Final orders of the FLRA are subject to judicial review under 5 U.S.C. § 7123(a) except awards by an arbitrator under Sec. 7122 unless that award involves unfair labor practices and except bargaining unit determination under Sec. 7112. We review the FLRA's decision under 5 U.S.C. § 706 to determine if it is arbitrary, capricious or an abuse of discretion, or otherwise not in accordance with law. While the Authority is entitled to deference in the exercise of its application of the Civil Service Reform Act to federal labor relations, this deference "cannot be allowed to slip into a judicial inertia which results in the unauthorized assumption by an agency of major policy decisions properly made by Congress". Bureau of Alcohol, Tobacco & Firearms v. FLRA, 464 U.S. 89, 97, 104 S. Ct. 439, 444, 78 L. Ed. 2d 195 (1983), quoting American Ship Building Co. v. NLRB, 380 U.S. 300, 318, 85 S. Ct. 955, 967, 13 L. Ed. 2d 855 (1965). See also FLRA v. Aberdeen Proving Ground, --- U.S. ----, 108 S. Ct. 1261, 1263, 99 L. Ed. 2d 470 (1988) (per curiam). We are also mindful that if the statute is silent or ambiguous with respect to the specific issue, our role is limited to determining whether the FLRA's interpretation is premised upon a permissible construction of the statute. See Chevron, U.S.A. v. Natural Res. Def. Council, 467 U.S. 837, 104 S. Ct. 2778, 81 L. Ed. 2d 694 (1984).
It is useful to distinguish what has been called "interest" or "contract" arbitration, at issue here, from the more familiar "grievance" or "rights" arbitration. There are critical differences between the two; an interest arbitrator in resolving a bargaining impasse, is authorized to formulate the actual employment terms to govern the relationship between the parties who have bargained to impasse. The grievance arbitrator, however, is empowered only to interpret and apply the express terms of an existing contract. The grievance arbitrator's discretion is defined by the terms of the collective bargaining agreement; the interest arbitrator has authority to impose an appropriate resolution to the impasse.7 It is a distinction which Congress had in mind when it enacted this legislation.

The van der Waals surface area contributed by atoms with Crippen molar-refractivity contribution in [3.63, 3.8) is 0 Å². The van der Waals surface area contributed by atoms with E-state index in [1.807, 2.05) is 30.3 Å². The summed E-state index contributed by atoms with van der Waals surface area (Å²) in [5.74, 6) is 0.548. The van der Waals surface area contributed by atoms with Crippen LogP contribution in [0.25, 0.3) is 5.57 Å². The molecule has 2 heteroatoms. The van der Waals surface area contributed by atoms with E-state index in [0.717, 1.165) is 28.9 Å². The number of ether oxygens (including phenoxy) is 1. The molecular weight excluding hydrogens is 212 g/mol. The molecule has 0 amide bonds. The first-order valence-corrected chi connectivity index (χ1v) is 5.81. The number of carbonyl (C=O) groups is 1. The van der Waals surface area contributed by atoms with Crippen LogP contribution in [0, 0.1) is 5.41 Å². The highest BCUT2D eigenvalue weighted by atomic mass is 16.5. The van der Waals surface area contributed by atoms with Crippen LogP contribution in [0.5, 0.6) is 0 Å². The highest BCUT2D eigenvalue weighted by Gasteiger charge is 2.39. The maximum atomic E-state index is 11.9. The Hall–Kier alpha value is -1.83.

Title VII of the Civil Service Reform Act of 1978 represented the culmination of years of experience in the conduct of federal labor relations pursuant to successive Executive Orders commencing in 1962 with Executive Order 10988, which granted limited collective bargaining rights to federal employees. That history is succinctly traced in BATF, 464 U.S. at p. 91-93, 104 S. Ct. at p. 441-442.